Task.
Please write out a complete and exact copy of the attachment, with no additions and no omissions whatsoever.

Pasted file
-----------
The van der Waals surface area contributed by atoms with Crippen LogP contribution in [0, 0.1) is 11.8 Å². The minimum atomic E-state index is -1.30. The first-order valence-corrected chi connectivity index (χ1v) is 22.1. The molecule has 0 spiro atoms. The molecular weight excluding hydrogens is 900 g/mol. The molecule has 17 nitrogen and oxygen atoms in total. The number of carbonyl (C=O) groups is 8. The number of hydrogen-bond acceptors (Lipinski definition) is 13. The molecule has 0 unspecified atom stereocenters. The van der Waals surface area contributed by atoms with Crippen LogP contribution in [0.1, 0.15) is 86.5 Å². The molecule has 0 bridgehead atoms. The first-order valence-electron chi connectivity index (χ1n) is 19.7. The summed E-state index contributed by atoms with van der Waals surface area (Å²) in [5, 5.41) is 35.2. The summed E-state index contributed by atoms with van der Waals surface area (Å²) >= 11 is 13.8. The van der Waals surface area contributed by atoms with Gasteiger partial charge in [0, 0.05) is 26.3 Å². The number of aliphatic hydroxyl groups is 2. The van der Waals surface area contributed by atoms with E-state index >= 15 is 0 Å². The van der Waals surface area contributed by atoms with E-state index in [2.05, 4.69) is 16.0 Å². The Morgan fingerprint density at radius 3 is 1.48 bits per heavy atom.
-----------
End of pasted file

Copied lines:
The van der Waals surface area contributed by atoms with Crippen LogP contribution in [0, 0.1) is 11.8 Å². The minimum atomic E-state index is -1.30. The first-order valence-corrected chi connectivity index (χ1v) is 22.1. The molecule has 0 spiro atoms. The molecular weight excluding hydrogens is 900 g/mol. The molecule has 17 nitrogen and oxygen atoms in total. The number of carbonyl (C=O) groups is 8. The number of hydrogen-bond acceptors (Lipinski definition) is 13. The molecule has 0 unspecified atom stereocenters. The van der Waals surface area contributed by atoms with Crippen LogP contribution in [0.1, 0.15) is 86.5 Å². The molecule has 0 bridgehead atoms. The first-order valence-electron chi connectivity index (χ1n) is 19.7. The summed E-state index contributed by atoms with van der Waals surface area (Å²) in [5, 5.41) is 35.2. The summed E-state index contributed by atoms with van der Waals surface area (Å²) >= 11 is 13.8. The van der Waals surface area contributed by atoms with Gasteiger partial charge in [0, 0.05) is 26.3 Å². The number of aliphatic hydroxyl groups is 2. The van der Waals surface area contributed by atoms with E-state index >= 15 is 0 Å². The van der Waals surface area contributed by atoms with E-state index in [2.05, 4.69) is 16.0 Å². The Morgan fingerprint density at radius 3 is 1.48 bits per heavy atom.